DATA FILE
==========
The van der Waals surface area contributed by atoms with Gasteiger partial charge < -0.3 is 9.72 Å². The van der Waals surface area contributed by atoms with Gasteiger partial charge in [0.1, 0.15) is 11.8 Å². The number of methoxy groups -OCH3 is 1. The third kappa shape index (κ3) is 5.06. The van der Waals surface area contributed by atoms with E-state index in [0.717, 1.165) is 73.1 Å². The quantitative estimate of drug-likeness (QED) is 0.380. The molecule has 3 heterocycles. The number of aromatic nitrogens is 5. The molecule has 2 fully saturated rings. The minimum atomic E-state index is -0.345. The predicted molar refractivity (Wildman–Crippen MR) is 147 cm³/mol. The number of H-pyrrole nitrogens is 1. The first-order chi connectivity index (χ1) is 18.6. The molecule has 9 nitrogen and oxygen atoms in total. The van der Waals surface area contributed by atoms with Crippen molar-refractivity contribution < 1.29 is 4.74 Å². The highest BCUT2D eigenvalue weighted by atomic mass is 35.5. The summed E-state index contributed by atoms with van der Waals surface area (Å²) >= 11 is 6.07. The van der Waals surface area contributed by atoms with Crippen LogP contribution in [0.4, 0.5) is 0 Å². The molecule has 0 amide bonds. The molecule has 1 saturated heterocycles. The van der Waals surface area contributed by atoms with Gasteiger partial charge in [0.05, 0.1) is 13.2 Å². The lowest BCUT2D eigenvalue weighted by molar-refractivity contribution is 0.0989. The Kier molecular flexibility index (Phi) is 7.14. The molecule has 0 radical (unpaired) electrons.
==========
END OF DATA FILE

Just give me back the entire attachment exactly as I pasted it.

The van der Waals surface area contributed by atoms with Gasteiger partial charge < -0.3 is 9.72 Å². The van der Waals surface area contributed by atoms with Gasteiger partial charge in [0.1, 0.15) is 11.8 Å². The number of methoxy groups -OCH3 is 1. The third kappa shape index (κ3) is 5.06. The van der Waals surface area contributed by atoms with E-state index in [0.717, 1.165) is 73.1 Å². The quantitative estimate of drug-likeness (QED) is 0.380. The molecule has 3 heterocycles. The number of aromatic nitrogens is 5. The molecule has 2 fully saturated rings. The minimum atomic E-state index is -0.345. The predicted molar refractivity (Wildman–Crippen MR) is 147 cm³/mol. The number of H-pyrrole nitrogens is 1. The first-order chi connectivity index (χ1) is 18.6. The molecule has 9 nitrogen and oxygen atoms in total. The van der Waals surface area contributed by atoms with Crippen molar-refractivity contribution < 1.29 is 4.74 Å². The highest BCUT2D eigenvalue weighted by atomic mass is 35.5. The summed E-state index contributed by atoms with van der Waals surface area (Å²) >= 11 is 6.07. The van der Waals surface area contributed by atoms with Crippen LogP contribution in [0.4, 0.5) is 0 Å². The molecule has 0 amide bonds. The molecule has 1 saturated heterocycles. The van der Waals surface area contributed by atoms with Gasteiger partial charge in [0.05, 0.1) is 13.2 Å². The lowest BCUT2D eigenvalue weighted by molar-refractivity contribution is 0.0989. The Kier molecular flexibility index (Phi) is 7.14. The molecule has 0 radical (unpaired) electrons.